Charles Sumner (bishop)
Sumner was educated at Eton College and Trinity College, Cambridge and graduated BA in 1814 and MA in 1817. After ordination he ministered for the two winters of 1814–1816 to the English congregation in Geneva. From 1816 to 1821 he was curate of Highclere, Hampshire. In 1820, King George IV wished to appoint him as a canon of Windsor, but the prime minister, Lord Liverpool, objected; Sumner received instead a royal chaplaincy and librarianship. Other preferments quickly followed; in 1826 he was consecrated Bishop of Llandaff and in 1827 Bishop of Winchester. In 1869 he resigned his seat, but continued to live at the official residence in Farnham until his death on 15 August 1874.
Though Evangelical in his views he did not confine his patronage to that school.
Sumner published a number of charges and sermons and The Ministerial Character of Christ Practically Considered (London, 1824). He also edited and translated John Milton's De doctrina christiana, which was found in the State Paper office in 1823, and formed the text of Macaulay's famous essay on Milton.
Sumner married Jennie Fanny Barnabine Maunoir (23 February 1794 – 3 September 1849); they had four sons and three daughters. His son, George Henry Sumner, also a cleric, was the husband of Mary Sumner, founder of the Mothers' Union. His daughter, Emily Sarah Frances, married the Revd Canon Robert Newman Milford (1829–1913), Rector of East Knoyle, Wiltshire (1865–1912) and a canon of Salisbury Cathedral, Wiltshire (1896–1912); their son, Humphrey Sumner Milford, was highly influential in early 20th century music and literature as Publisher to the University of Oxford. His second daughter, Sophia Albertina, married William Henry Ridley. His eldest daughter, Louisanna (1817–1899), married the Reverend William Gibson in 1837 and of their eleven children Arthur Sumner Gibson became a rugby union international for England, playing in the first international in 1871; Herbert William Sumner Gibson became a vice admiral in the Royal Navy; Edgar Charles Sumner Gibson became Bishop of Gloucester; Walter Sumner Gibson became an academic reader at the Oxford University Press from 1914 and his nephew through his wife's youngest brother was the actor Laurence Olivier; and Alan George Sumner Gibson became a coadjutor bishop of Cape Town.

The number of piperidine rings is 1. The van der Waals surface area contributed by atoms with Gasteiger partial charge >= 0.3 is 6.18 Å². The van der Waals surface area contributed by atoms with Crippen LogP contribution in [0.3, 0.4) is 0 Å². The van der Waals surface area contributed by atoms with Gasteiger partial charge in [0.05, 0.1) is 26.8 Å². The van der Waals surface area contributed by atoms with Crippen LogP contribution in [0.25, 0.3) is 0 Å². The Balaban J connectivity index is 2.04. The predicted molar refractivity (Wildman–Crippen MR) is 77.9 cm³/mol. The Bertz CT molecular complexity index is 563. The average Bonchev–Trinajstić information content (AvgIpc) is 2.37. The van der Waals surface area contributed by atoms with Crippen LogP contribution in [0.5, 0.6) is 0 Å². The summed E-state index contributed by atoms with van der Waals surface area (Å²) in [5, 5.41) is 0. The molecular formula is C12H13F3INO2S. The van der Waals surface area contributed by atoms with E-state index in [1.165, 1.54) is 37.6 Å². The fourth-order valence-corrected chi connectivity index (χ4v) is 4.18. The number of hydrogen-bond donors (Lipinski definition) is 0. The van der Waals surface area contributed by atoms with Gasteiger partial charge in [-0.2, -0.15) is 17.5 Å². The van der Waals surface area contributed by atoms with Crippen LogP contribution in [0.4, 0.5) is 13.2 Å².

- Edward J. Davies, "Some Connections of the Birds of Warwickshire", The Genealogist, 26 (2012):58–76.
- "Sumner, Charles Richard (SMNR810CR)". A Cambridge Alumni Database. University of Cambridge.
- Chisholm 1911.
- Blain, Michael (2007). The Canterbury Association (1848–1852): A Study of Its Members' Connections (PDF). Christchurch: Project Canterbury. pp. 77–78. Retrieved 23 March 2013.
- Courtney 1898, p. 167-168.
- "Ridley, William Henry". Dictionary of National Biography. London: Smith, Elder & Co. 1885–1900.
- rev-william-gibson.co.uk – the genealogy associated with Reverend William Gibson 1804–1862
- This article incorporates text from a publication now in the public domain: Chisholm, Hugh, ed. (1911). "Sumner, Charles Richard". Encyclopædia Britannica (11th ed.). Cambridge University Press.
- This article incorporates text from a publication now in the public domain: Courtney, William Prideaux (1898). "Sumner, Charles Richard". In Lee, Sidney. Dictionary of National Biography 55. London: Smith, Elder & Co. pp. 165–168.; Endnotes:
- A Life of Sumner was published by his son, George Henry Sumner, in 1876
- cf. Le Neve's Fasti, i. 49, ii. 257, 317, 429, iii. 21, 81
- Stapylton's Eton Lists, p. 42
- Lady Granville's Letters, i. 255
- Burke's Landed Gentry
- Foster's Alumni Oxon.
- Gent. Mag. 1802 ii. 1066, 1847 i. 108
- Times, 17 and 18 Aug 1874
- Guardian, 19 and 26 Aug 1874
- Pennington's Recollections, pp. 149–65
- Ashwell and Wilberforce's Bishop Wilberforce, i. 65–82, 103–4, 150, 160, 263–4, 317, 401, ii. 248, iii. 61–2
- Lucas's Bernard Barton, pp. 108–9, 161
- information from Mr. W. Aldis Wright
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William Van Mildert
|Bishop of Llandaff
|Bishop of Winchester